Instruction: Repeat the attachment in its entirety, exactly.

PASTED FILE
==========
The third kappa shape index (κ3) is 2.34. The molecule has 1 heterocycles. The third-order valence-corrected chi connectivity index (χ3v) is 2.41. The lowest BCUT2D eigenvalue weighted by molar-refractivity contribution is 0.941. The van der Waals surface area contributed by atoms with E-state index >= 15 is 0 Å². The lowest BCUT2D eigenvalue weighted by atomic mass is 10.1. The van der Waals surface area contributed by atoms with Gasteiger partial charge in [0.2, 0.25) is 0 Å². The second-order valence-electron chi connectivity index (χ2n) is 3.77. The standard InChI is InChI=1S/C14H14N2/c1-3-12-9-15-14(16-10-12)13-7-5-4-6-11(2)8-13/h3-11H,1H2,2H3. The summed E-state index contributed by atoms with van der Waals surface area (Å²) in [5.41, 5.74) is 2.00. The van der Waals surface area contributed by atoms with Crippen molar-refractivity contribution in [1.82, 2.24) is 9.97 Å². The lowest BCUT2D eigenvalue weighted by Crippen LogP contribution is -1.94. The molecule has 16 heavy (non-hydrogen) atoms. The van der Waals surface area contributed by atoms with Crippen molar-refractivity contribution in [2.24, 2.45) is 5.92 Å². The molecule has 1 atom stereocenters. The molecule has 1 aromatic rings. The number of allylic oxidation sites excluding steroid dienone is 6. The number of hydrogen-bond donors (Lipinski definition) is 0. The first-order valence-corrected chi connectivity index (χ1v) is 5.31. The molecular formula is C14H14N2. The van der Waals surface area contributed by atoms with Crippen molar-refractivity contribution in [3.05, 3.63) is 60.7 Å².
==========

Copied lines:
The third kappa shape index (κ3) is 2.34. The molecule has 1 heterocycles. The third-order valence-corrected chi connectivity index (χ3v) is 2.41. The lowest BCUT2D eigenvalue weighted by molar-refractivity contribution is 0.941. The van der Waals surface area contributed by atoms with E-state index >= 15 is 0 Å². The lowest BCUT2D eigenvalue weighted by atomic mass is 10.1. The van der Waals surface area contributed by atoms with Gasteiger partial charge in [0.2, 0.25) is 0 Å². The second-order valence-electron chi connectivity index (χ2n) is 3.77. The standard InChI is InChI=1S/C14H14N2/c1-3-12-9-15-14(16-10-12)13-7-5-4-6-11(2)8-13/h3-11H,1H2,2H3. The summed E-state index contributed by atoms with van der Waals surface area (Å²) in [5.41, 5.74) is 2.00. The van der Waals surface area contributed by atoms with Crippen molar-refractivity contribution in [1.82, 2.24) is 9.97 Å². The lowest BCUT2D eigenvalue weighted by Crippen LogP contribution is -1.94. The molecule has 16 heavy (non-hydrogen) atoms. The van der Waals surface area contributed by atoms with Crippen molar-refractivity contribution in [2.24, 2.45) is 5.92 Å². The molecule has 1 atom stereocenters. The molecule has 1 aromatic rings. The number of allylic oxidation sites excluding steroid dienone is 6. The number of hydrogen-bond donors (Lipinski definition) is 0. The first-order valence-corrected chi connectivity index (χ1v) is 5.31. The molecular formula is C14H14N2. The van der Waals surface area contributed by atoms with Crippen molar-refractivity contribution in [3.05, 3.63) is 60.7 Å².